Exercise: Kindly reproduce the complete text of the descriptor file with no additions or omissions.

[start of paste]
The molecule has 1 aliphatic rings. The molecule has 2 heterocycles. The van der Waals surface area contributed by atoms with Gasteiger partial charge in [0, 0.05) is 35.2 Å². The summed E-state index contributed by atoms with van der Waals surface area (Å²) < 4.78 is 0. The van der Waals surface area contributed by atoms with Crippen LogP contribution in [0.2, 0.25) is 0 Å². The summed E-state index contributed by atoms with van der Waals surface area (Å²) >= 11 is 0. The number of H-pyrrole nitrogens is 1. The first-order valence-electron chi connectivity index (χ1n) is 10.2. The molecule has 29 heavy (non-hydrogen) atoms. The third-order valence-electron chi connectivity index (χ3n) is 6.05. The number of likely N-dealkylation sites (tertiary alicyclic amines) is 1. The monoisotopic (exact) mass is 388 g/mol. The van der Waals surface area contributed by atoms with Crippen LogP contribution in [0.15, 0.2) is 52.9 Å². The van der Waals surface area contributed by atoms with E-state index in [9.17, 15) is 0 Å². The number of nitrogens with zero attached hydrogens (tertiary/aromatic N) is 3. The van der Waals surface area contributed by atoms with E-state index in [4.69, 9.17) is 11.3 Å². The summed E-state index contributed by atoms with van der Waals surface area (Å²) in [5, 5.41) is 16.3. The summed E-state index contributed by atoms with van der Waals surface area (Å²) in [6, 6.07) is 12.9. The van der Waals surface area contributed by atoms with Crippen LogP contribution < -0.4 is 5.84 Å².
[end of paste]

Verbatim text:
The molecule has 1 aliphatic rings. The molecule has 2 heterocycles. The van der Waals surface area contributed by atoms with Gasteiger partial charge in [0, 0.05) is 35.2 Å². The summed E-state index contributed by atoms with van der Waals surface area (Å²) < 4.78 is 0. The van der Waals surface area contributed by atoms with Crippen LogP contribution in [0.2, 0.25) is 0 Å². The summed E-state index contributed by atoms with van der Waals surface area (Å²) >= 11 is 0. The number of H-pyrrole nitrogens is 1. The first-order valence-electron chi connectivity index (χ1n) is 10.2. The molecule has 29 heavy (non-hydrogen) atoms. The third-order valence-electron chi connectivity index (χ3n) is 6.05. The number of likely N-dealkylation sites (tertiary alicyclic amines) is 1. The monoisotopic (exact) mass is 388 g/mol. The van der Waals surface area contributed by atoms with Crippen LogP contribution in [0.15, 0.2) is 52.9 Å². The van der Waals surface area contributed by atoms with E-state index in [9.17, 15) is 0 Å². The number of nitrogens with zero attached hydrogens (tertiary/aromatic N) is 3. The van der Waals surface area contributed by atoms with E-state index in [4.69, 9.17) is 11.3 Å². The summed E-state index contributed by atoms with van der Waals surface area (Å²) in [5, 5.41) is 16.3. The summed E-state index contributed by atoms with van der Waals surface area (Å²) in [6, 6.07) is 12.9. The van der Waals surface area contributed by atoms with Crippen LogP contribution < -0.4 is 5.84 Å².